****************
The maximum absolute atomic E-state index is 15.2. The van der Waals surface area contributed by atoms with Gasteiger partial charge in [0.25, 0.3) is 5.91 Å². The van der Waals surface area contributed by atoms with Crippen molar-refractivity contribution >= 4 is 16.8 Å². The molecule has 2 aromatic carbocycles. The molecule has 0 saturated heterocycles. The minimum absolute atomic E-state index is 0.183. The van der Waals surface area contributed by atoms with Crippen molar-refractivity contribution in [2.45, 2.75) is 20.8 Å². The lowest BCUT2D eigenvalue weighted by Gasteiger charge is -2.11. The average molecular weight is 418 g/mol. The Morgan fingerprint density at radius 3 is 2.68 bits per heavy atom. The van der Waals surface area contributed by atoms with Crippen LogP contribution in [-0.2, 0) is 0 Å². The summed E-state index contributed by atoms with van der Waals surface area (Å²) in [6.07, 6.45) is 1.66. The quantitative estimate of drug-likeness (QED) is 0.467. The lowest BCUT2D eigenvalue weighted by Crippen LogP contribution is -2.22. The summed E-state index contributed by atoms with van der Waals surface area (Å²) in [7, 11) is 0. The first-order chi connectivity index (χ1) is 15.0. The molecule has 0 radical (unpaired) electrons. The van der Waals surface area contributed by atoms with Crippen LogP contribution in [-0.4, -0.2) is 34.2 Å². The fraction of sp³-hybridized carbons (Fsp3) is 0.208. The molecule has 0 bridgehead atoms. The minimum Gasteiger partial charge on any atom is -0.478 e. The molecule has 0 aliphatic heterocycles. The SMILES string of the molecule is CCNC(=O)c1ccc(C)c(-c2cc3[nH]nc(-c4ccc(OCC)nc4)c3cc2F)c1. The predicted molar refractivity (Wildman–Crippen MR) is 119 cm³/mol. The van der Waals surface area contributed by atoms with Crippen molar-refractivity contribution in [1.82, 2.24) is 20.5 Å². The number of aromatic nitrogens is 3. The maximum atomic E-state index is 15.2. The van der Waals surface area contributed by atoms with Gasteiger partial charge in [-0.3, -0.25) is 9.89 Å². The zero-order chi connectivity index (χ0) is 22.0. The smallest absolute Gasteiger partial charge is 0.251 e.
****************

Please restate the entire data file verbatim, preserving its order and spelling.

The maximum absolute atomic E-state index is 15.2. The van der Waals surface area contributed by atoms with Gasteiger partial charge in [0.25, 0.3) is 5.91 Å². The van der Waals surface area contributed by atoms with Crippen molar-refractivity contribution >= 4 is 16.8 Å². The molecule has 2 aromatic carbocycles. The molecule has 0 saturated heterocycles. The minimum absolute atomic E-state index is 0.183. The van der Waals surface area contributed by atoms with Crippen molar-refractivity contribution in [2.45, 2.75) is 20.8 Å². The lowest BCUT2D eigenvalue weighted by Gasteiger charge is -2.11. The average molecular weight is 418 g/mol. The Morgan fingerprint density at radius 3 is 2.68 bits per heavy atom. The van der Waals surface area contributed by atoms with Crippen LogP contribution in [-0.2, 0) is 0 Å². The summed E-state index contributed by atoms with van der Waals surface area (Å²) in [6.07, 6.45) is 1.66. The quantitative estimate of drug-likeness (QED) is 0.467. The lowest BCUT2D eigenvalue weighted by Crippen LogP contribution is -2.22. The summed E-state index contributed by atoms with van der Waals surface area (Å²) in [7, 11) is 0. The first-order chi connectivity index (χ1) is 15.0. The molecule has 0 radical (unpaired) electrons. The van der Waals surface area contributed by atoms with Crippen LogP contribution in [-0.4, -0.2) is 34.2 Å². The fraction of sp³-hybridized carbons (Fsp3) is 0.208. The molecule has 0 bridgehead atoms. The minimum Gasteiger partial charge on any atom is -0.478 e. The molecule has 0 aliphatic heterocycles. The SMILES string of the molecule is CCNC(=O)c1ccc(C)c(-c2cc3[nH]nc(-c4ccc(OCC)nc4)c3cc2F)c1. The predicted molar refractivity (Wildman–Crippen MR) is 119 cm³/mol. The van der Waals surface area contributed by atoms with Crippen molar-refractivity contribution in [1.82, 2.24) is 20.5 Å². The number of aromatic nitrogens is 3. The maximum atomic E-state index is 15.2. The van der Waals surface area contributed by atoms with Gasteiger partial charge in [-0.3, -0.25) is 9.89 Å². The zero-order chi connectivity index (χ0) is 22.0. The smallest absolute Gasteiger partial charge is 0.251 e.